#MondayBlogs Permanent and Transient Art and Literature #Haiku

Folded_020/025 by Fernando M. Romero

Even lines, stable comfort,

ground and release me

into transient bliss.


Interdependence of Permanent and Transient aspects in art and literature

When I travel, I make a point of visiting art galleries and museums and I visit local art galleries regularly.

I love visual arts, and although I’m no expert, and my tastes are very eclectic, I have my preferences regarding what interests and inspires me and what illicits no response.

As a writer, linguist and teacher, I work mainly with words, not images, although I find images inspiring, but only if I can identify a narrative.

A picture must tell me a story or make a statement which is meaningful to me, in order to feel a connection.

This perceived story or message may or may not have been the artists’ intention, and yet once the work of art has left the artists’ hands, it becomes subject to the viewers’ reinterpretations.

Geométrico Trip South at Fundación de Artes Plásticas Rafael Botí, Cordoba, Spain.


I went to an art exhibition yesterday, which I enjoyed. I was also lucky enough to meet and speak briefly to two of the artists. I’d like to share with you my thoughts on permanent and transient aspects in visual arts and literature, which were inspired by the artists and their art.

Fernando M. Romero discussing his works in Cordoba 3rd February, 2018


The theme was ‘Geometrical Trip South’ by four Spanish artists.

I was especially impressed by the work of artist Fernando M. Romero, who was born in Cordoba, studied Fine Art at the University of Granada, and is currently working on his MA at The Royal College of Art, London. UK.

Fernando combines geometric shapes, associated with Cubism and the more abstract Tachisme, a style of painting adopted by some French artists from the 1940s, involving the use of dabs or splotches of colour.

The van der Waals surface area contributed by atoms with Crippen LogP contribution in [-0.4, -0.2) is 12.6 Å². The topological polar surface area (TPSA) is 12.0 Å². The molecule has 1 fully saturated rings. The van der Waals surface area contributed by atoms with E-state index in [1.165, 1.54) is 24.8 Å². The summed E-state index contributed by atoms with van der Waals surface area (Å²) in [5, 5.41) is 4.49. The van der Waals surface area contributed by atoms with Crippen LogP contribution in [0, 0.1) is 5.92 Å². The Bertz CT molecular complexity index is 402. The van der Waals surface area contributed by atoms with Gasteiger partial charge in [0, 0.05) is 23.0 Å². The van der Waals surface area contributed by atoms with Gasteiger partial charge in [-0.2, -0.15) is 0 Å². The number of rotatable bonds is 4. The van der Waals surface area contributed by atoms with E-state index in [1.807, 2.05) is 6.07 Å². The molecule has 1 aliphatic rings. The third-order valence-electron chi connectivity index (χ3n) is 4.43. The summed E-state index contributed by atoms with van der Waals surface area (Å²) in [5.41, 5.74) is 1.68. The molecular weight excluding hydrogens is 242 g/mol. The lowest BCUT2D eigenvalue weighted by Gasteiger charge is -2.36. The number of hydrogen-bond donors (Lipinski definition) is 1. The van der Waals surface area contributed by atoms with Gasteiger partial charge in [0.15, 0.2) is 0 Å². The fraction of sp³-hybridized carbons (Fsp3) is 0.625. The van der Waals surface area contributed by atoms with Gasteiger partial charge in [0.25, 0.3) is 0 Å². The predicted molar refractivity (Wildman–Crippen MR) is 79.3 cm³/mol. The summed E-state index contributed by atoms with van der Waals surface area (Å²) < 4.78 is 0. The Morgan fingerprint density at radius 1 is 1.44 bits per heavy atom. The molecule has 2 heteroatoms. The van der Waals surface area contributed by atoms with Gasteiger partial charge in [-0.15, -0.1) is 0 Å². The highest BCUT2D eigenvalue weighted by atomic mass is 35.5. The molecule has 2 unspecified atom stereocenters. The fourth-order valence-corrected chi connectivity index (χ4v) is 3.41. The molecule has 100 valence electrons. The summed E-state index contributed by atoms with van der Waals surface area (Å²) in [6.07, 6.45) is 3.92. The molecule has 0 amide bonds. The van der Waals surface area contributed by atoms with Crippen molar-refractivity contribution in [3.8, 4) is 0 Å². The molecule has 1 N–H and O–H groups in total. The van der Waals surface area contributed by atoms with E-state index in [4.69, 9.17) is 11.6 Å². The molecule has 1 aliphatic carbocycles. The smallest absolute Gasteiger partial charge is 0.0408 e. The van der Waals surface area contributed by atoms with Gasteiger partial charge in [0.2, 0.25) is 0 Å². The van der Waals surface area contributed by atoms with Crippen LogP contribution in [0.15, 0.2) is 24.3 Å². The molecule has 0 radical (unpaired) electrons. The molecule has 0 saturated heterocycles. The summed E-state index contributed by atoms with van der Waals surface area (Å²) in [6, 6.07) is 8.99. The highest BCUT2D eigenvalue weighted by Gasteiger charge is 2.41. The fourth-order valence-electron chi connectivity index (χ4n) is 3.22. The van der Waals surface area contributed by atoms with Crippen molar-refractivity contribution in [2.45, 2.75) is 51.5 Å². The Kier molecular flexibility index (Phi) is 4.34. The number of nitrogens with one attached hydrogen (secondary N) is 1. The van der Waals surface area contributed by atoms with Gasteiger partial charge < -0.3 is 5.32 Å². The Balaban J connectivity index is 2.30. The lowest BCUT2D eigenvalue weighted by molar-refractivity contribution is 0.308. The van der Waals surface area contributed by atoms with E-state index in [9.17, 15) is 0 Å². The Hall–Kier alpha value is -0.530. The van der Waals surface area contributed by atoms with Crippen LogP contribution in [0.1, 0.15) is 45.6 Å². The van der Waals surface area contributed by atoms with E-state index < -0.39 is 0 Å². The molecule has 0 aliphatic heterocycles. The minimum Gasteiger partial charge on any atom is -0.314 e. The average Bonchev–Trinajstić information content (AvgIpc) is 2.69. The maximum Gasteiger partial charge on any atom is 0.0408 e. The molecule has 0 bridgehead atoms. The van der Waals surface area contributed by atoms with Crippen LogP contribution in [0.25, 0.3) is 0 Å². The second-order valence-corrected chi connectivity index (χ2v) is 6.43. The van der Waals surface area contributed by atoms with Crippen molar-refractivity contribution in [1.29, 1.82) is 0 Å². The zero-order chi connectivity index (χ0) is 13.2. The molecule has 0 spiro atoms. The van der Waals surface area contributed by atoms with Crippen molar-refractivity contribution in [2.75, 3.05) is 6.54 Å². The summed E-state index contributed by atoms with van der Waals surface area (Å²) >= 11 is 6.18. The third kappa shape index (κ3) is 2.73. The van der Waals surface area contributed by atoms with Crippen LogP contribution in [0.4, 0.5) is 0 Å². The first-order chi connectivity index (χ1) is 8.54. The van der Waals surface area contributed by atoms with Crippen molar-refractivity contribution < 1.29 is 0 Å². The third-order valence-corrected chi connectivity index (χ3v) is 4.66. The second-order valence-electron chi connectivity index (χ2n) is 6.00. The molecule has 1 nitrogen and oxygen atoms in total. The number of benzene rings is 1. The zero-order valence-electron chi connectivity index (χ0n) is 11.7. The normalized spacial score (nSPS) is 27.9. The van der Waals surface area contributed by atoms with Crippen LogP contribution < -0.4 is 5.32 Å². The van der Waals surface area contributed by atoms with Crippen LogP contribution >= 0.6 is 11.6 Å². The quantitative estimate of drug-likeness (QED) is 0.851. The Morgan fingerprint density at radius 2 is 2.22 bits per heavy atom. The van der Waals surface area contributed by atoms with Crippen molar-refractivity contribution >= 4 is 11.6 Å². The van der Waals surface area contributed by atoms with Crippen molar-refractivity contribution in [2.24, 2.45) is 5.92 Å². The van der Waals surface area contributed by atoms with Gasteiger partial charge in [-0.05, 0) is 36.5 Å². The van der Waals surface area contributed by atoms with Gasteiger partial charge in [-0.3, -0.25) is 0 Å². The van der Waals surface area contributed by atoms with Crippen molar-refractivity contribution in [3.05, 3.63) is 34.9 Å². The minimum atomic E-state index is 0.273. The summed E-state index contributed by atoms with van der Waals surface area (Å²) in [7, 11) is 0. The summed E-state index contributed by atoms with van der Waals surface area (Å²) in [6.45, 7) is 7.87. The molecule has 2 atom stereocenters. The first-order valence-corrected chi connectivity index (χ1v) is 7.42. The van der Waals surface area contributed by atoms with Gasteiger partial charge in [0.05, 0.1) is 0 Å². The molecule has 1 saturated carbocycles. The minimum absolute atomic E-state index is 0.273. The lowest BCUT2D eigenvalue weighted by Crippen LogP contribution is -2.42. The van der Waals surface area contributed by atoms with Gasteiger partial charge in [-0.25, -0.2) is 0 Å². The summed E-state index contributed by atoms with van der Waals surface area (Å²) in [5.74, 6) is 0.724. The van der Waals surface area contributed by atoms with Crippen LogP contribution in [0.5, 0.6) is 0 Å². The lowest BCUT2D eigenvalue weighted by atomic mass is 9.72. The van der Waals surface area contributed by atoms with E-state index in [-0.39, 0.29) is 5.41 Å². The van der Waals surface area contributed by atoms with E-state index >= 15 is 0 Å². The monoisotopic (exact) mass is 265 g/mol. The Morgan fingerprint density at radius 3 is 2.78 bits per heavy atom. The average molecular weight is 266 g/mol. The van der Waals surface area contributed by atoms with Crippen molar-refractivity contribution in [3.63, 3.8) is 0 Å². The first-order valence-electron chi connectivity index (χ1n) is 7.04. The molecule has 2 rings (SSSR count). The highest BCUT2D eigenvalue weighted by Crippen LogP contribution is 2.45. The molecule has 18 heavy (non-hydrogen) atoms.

Tachisme was a reaction to Cubism and is characterized by spontaneous brushwork, drips and blobs of paint straight from the tube, and sometimes scribbling reminiscent of calligraphy.

I was impressed by Fernando Romero’s work, and I was intrigued by the combination of a permanent, recognisable background, splattered with ephemeral, abstract, blotches on. over, and around the solid geometric shapes.

I connected with his narrative and perceived a clear message; the coexistence of permanent and ephemeral aspects in our lives and how both are necessary and even complimentary. In fact, one cannot live without the other.

A perfectly designed geometrical world, would be unbearable, and yet a world in which everything were temporary would be stressful. I need to know that although some things are short-lived, others will accompany me for the duration, and hopefully outlive me. Isn’t the artist in search of a tiny piece of eternity?

Grid_001 (Lacock Abbey) 2016 by Fernando M. Romero


I was also attracted to the simplicity and minimalism of the artist’s use of black and white. Less is more, as the work of art expresses the simplicity and the essence of the message: The artist is free to experience and create an ephemeral moment, because it exists within a permanent environment.

Can this concept of permanence and transience also be applied to literature? And if so, what does this mean to me as an author?

I think it is also not only applicable, but present in literature.

It means an author can make use of a permanent and universally acknowledged corpus of linguistic theory and literary history in order to produce a novel, which is a product of his/her transient and ephemeral imagination.

This creation might become part of a literary canon, or it may slip through the cracks and dissolve into a timeless, barrierless universe, as two modes of being, transient and permanent, coexist and interact.

Personally, it means I am fortunate enough to be able to make use of a language that has a solid, albeit flexible linguistic system I use to recreate my own stories, which are built on other well-known novels and characters grounded in our conscious knowledge and memories, as well as our collective unconscious.

My contemporary version of other literary movements, such as Gothic Romance and themes in Victorian novels, is however ‘stained’ and splashed by my transient, sometimes irreverent brush strokes, in my own reinterpretation and rewriting of Neo-Victorian fiction, and I’m not going to apologise for my literary ‘Tachisme’.

You can visit the exhibition in Córdoba until 1st April 2018.

How do you believe literature combines permanent and transient aspects?



Published by LucciaGray

Writer, blogger, teacher, reader and lover of words wherever they are. Author of The Eyre Hall Trilogy, the breathtaking sequel to Jane Eyre. Luccia lives in sunny Spain, but her heart's in Victorian London.

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